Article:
Want to keep learning?

This content is taken from the Manchester Metropolitan University, The University of Manchester & MAHSE's online course, Understanding Innovation in the Healthcare Sciences. Join the course to learn more.
Lady at flip chart giving a demonstration to a crowd

Developing a project plan

In this step, we discuss the tools and techniques available for project planning.

Project planning should include every step of your innovation project, from project initiation to dissemination. This will include definition and scope, measuring current service, design and planning, small scale pilot study to adoption and dissemination.

Project Initiation: You should begin by defining your project, what it will include and what it will not (the scope). This is important as it sets out clear goals for what you are attempting to achieve.

A simple table can be a useful starting point, see Project initiation table in the Downloads.

A key requirement in the success of any innovation project is linking your project aims and objectives to your departmental aims and objectives. Linking your objectives to those of your healthcare provider organisation can also help to ensure its success. A simple table format similar to that shown in the Project aims and objectives table in the Downloads can be helpful.

Benefits realisation

Consideration of the benefits you wish your project plan to achieve helps ensure you identify these early and hence achieve them. It will also help you identify how your individual innovation project contributes to the overall service.

Again a table such as the Benefits realisation table in the Downloads can help.

How to use a benefits realisation template

  1. Identify and record the desired benefits, Step 1.13
  2. Identify the stakeholders who will be impacted by your innovation project, Step 1.9
  3. Identify the outcomes and enablers required (Enablers are those people/groups you need to influence to effect the change)
  4. Determine how you will measure your current service and also measure the impact of your innovation, Steps 3.2, 3.3, 3.4, 3.5
  5. Allocate who will be responsible for completing tasks
  6. Prioritise benefits according to project, departmental and organisational aims and objectives.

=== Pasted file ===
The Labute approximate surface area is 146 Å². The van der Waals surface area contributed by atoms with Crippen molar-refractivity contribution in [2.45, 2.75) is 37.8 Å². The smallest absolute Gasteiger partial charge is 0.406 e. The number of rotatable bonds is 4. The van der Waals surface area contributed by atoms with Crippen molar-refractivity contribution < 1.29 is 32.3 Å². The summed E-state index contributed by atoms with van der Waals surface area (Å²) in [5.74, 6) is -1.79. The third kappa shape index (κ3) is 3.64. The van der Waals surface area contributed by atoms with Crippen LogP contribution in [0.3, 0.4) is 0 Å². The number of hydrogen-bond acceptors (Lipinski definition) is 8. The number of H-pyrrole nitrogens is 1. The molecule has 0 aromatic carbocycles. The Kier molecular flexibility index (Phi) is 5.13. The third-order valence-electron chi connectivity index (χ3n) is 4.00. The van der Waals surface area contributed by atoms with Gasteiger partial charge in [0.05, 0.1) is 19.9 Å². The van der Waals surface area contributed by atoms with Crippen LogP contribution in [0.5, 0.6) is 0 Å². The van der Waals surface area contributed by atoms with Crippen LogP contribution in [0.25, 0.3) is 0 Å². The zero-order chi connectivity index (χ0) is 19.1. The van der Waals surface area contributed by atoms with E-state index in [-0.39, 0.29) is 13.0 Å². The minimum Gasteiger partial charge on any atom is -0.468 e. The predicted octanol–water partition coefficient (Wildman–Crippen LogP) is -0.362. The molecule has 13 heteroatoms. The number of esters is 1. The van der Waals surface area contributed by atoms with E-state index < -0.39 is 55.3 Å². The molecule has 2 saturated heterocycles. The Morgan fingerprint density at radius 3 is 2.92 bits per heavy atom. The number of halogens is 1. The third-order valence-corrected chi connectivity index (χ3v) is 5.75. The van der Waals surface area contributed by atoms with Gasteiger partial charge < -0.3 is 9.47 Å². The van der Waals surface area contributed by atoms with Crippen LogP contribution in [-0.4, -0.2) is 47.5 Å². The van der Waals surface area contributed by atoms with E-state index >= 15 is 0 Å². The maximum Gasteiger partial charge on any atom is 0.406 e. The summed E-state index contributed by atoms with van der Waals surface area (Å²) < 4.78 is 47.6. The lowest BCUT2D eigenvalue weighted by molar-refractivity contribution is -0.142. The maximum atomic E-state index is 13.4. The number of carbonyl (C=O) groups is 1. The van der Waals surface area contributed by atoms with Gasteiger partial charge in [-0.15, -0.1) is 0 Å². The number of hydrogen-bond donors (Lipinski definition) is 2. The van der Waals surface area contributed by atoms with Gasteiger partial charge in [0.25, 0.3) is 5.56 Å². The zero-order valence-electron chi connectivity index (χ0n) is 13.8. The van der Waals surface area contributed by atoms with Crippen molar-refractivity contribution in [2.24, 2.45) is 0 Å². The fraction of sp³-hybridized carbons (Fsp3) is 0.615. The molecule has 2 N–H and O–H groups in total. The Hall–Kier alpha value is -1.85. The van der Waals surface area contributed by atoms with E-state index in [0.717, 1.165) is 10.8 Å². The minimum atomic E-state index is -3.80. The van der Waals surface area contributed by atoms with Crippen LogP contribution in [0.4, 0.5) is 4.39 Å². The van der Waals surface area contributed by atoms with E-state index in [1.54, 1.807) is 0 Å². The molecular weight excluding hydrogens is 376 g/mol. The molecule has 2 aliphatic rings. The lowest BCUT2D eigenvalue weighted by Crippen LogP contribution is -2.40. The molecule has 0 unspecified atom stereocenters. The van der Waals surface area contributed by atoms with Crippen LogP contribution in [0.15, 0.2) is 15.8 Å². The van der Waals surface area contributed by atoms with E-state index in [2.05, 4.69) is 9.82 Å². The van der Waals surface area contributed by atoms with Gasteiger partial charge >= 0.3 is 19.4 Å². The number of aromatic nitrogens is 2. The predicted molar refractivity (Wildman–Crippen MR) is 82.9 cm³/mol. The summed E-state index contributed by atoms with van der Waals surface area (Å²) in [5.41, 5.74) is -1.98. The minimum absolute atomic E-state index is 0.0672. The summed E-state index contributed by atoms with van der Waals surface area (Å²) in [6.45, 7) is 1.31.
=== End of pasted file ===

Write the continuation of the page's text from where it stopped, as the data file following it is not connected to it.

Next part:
7. Identify dates for completion. These have to be realistic, do not try to achieve too much too quickly. Aim for small but consistent steps forward.

You should also revisit your project benefits realisation plan at regular intervals once your innovation project has been completed. This ensures that your innovation continues to deliver the desired benefits.

Communicate your plan to all your stakeholders, to ensure proper buy-in at all levels of the organisation.

Action Planning

Action planning is an essential part of your project plan, helping to summarise how objectives/tasks will be accomplished, by whom and by when. Action planning also helps you break down your aims and objectives into manageable steps.

To begin your action plan, you need to understand your current service baseline. Define your objectives, by asking where do we want to get to. Break down your objectives into smaller manageable steps by considering what steps you need to take in order to achieve your objective (Actions). Allocate actions and agree a reasonable time for completion.

An example Action plan table is shown in the Downloads.

You should review your project plan regularly to ensure your project remains on track.

Some steps for you to consider in keeping you going and on track.

Step 1: Review what is currently going on

  • Check your objectives are still valid
  • Check who is responsible for each action (is everyone clear about what they are being asked to do and how it helps achieve the overall objective)
  • Review progress to date, in particular any successes.
  • Review project milestones and timescales. Are they still reasonable and achievable.
  • List all achievements to date.

Step 2: Communicate success

  • Share achievements with your project team
  • Review progress for internal and external audiences
  • Update stakeholders
  • Assess and address fears of key individuals

Step 3: Listen to others and understand their priorities

  • Seek views and feedback from frontline staff and senior management
  • Think about your communication strategy – is this the most effective approach to get your messages out

Step 4: Think about the team

  • Arrange away-days/time out for the project team to have the time and opportunity to assess and reassess the project aims and objectives
  • Celebrate success

These are just some simple techniques to help you with project planning. There are more advanced techniques, with much more detailed structure such as PRINCE-2 and sophisticated computer programmes that can help with project planning. However, if you are new to project planning the simple techniques will give you an excellent introduction.


Prepare a benefits realisation table for your innovation. You are not required to share the whole table, but you can share sections of text from it in the comments if you wish. Use the comments section to post questions if you come across difficulties and use your positive experience to post comments to assist others.

Share this article:

This article is from the free online course:

Understanding Innovation in the Healthcare Sciences

Manchester Metropolitan University

Get a taste of this course

Find out what this course is like by previewing some of the course steps before you join: